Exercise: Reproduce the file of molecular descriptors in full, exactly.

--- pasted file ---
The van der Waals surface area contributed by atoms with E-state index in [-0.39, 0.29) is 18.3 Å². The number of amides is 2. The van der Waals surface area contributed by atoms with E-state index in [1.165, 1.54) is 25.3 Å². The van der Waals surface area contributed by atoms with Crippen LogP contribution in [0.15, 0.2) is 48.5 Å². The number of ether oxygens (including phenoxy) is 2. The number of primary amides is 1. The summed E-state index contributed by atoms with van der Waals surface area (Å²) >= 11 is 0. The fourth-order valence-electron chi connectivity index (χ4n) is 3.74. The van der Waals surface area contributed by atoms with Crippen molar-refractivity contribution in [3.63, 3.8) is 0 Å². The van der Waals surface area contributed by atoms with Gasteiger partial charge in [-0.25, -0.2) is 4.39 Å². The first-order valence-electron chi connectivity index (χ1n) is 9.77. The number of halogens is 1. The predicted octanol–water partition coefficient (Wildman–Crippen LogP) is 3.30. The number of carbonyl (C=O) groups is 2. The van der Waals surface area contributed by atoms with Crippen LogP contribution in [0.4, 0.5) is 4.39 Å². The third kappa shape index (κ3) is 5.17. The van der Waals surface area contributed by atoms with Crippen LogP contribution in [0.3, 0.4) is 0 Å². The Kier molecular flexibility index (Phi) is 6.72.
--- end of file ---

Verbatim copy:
The van der Waals surface area contributed by atoms with E-state index in [-0.39, 0.29) is 18.3 Å². The number of amides is 2. The van der Waals surface area contributed by atoms with E-state index in [1.165, 1.54) is 25.3 Å². The van der Waals surface area contributed by atoms with Crippen LogP contribution in [0.15, 0.2) is 48.5 Å². The number of ether oxygens (including phenoxy) is 2. The number of primary amides is 1. The summed E-state index contributed by atoms with van der Waals surface area (Å²) >= 11 is 0. The fourth-order valence-electron chi connectivity index (χ4n) is 3.74. The van der Waals surface area contributed by atoms with Crippen molar-refractivity contribution in [3.63, 3.8) is 0 Å². The van der Waals surface area contributed by atoms with Gasteiger partial charge in [-0.25, -0.2) is 4.39 Å². The first-order valence-electron chi connectivity index (χ1n) is 9.77. The number of halogens is 1. The predicted octanol–water partition coefficient (Wildman–Crippen LogP) is 3.30. The number of carbonyl (C=O) groups is 2. The van der Waals surface area contributed by atoms with Crippen LogP contribution in [0.4, 0.5) is 4.39 Å². The third kappa shape index (κ3) is 5.17. The van der Waals surface area contributed by atoms with Crippen LogP contribution in [0.3, 0.4) is 0 Å². The Kier molecular flexibility index (Phi) is 6.72.